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Are Australia's bowlers overrated?

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3rd January, 2019
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At the start of the Ashes series in 2017 the Autralian bowling line-up was being touted as the best Australia’s ever had.

Last year’s Ashes series was a complete performance from Australia’s bowling unit. All four had taken 20 wickets in the series and Australia, with the help of Steve Smith and Shaun Marsh, who both made plenty of runs, won the home series 4-0 against the touring English team.

However, ever since South Africa came back from a hiding in Durban to win the Test series 3-1, Australia’s bowlers have not been able to carry a batting unit that has struggled. So are they really as good as it’s being made out they are?

Let’s compare them to the fast bowlers who are touring. Jasprit Bumrah, Ishant Sharma and Mohammed Shami have out-bowled Australia. Only Nathan Lyon could hold claims to having out-bowled his opposition spinner, and now he looks tired from the number of overs he’s bowled to date this summer.

At the moment no Indian paceman is averaging over 26 with the ball, while no Australian pacemean is averaging under 25. At the moment a series in Australia is seeing the home team’s bowlers being dominated by a country known more for their spinners than their fast men.

A concern for the Australian bowlers is on the super slow motion replays. The Indian bowlers have the ball coming out with the seam in a beautiful position. In comparison, Mitch Starc and Pat Cummins both have a scrambled seam far too often. It’s a worry for Australia, with a tour of England coming up in 2019. However, the problem is here and now, because there is still a series on the line.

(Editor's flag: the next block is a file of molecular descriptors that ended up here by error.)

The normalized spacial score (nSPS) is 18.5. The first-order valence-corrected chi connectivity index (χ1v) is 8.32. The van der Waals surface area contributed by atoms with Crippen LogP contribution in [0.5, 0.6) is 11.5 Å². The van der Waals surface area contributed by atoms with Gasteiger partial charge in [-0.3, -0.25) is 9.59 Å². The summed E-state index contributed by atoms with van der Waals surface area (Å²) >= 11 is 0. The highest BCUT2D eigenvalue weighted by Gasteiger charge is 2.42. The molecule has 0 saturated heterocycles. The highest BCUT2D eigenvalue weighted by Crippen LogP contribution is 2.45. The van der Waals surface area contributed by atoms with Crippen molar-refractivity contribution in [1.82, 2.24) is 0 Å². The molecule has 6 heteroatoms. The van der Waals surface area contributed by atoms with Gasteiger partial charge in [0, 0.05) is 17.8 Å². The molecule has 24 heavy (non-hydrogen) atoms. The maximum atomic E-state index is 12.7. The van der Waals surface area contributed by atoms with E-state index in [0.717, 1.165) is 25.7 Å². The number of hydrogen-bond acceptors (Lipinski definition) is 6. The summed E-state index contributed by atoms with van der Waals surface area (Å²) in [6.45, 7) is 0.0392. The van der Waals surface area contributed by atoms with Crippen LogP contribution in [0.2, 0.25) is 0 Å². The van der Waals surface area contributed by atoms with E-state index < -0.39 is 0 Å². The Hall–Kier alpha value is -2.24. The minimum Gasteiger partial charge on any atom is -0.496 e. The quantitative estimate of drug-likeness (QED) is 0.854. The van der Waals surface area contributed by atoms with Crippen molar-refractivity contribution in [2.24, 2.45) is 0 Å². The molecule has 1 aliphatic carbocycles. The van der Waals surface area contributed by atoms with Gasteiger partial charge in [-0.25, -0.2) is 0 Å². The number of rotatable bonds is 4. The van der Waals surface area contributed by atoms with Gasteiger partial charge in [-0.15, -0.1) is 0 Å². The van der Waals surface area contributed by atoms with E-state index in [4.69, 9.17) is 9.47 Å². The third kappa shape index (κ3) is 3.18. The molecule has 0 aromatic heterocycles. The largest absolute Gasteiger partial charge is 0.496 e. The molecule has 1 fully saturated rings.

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So if India’s bowlers have got the ball coming out beautifully and the Australians haven’t, let’s find out who their coaches are, because the buck needs to stop somewhere.

The Australian bowling coach is former big-hearted Victorian seamer David Saker. Not high enough quality to play for his country but a good Shield bowler, Saker needs to find improvement in his big three pacemen. At the moment there is improvement in them. To be quite frank, with the exception of an inspired spell late on Day 3 in Melbourne from Pat Cummins, all 75 kilograms of Nathan Lyon has carried the big guys this summer.

Nathan Lyon bowls

(AP Photo/Themba Hadebe)

India’s bowling coach is Bharat Arun. If you blinked you would have missed his career, which consisted of only four wickets from two Test matches. He has got India’s attack bowling nicely, though. The ball was moving throughout both Australia’s innings in Melbourne, which came after Australia bowled close to 170 overs of straight balls in India’s first innings.

Despite the struggles of Australia’s fast bowlers, Cheteshwar Pujara has been the star of the series for India.

After tours to South Africa and England, where Virat Kohli carried an underperforming batting unit, Pujara has stood tall. Pujara is closing in on a 500-run series and has led from the front since the opening day in Adelaide. His innings in Adelaide was the defining moment of the series to date. He may have just about laid the platform for India to complete their first series win down under.

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Wtih Mayank Agarwal getting his Test career off to a fine start with a couple of 50s, India have found their men to take the heat off Virat Kohli, something they badly needed in this series.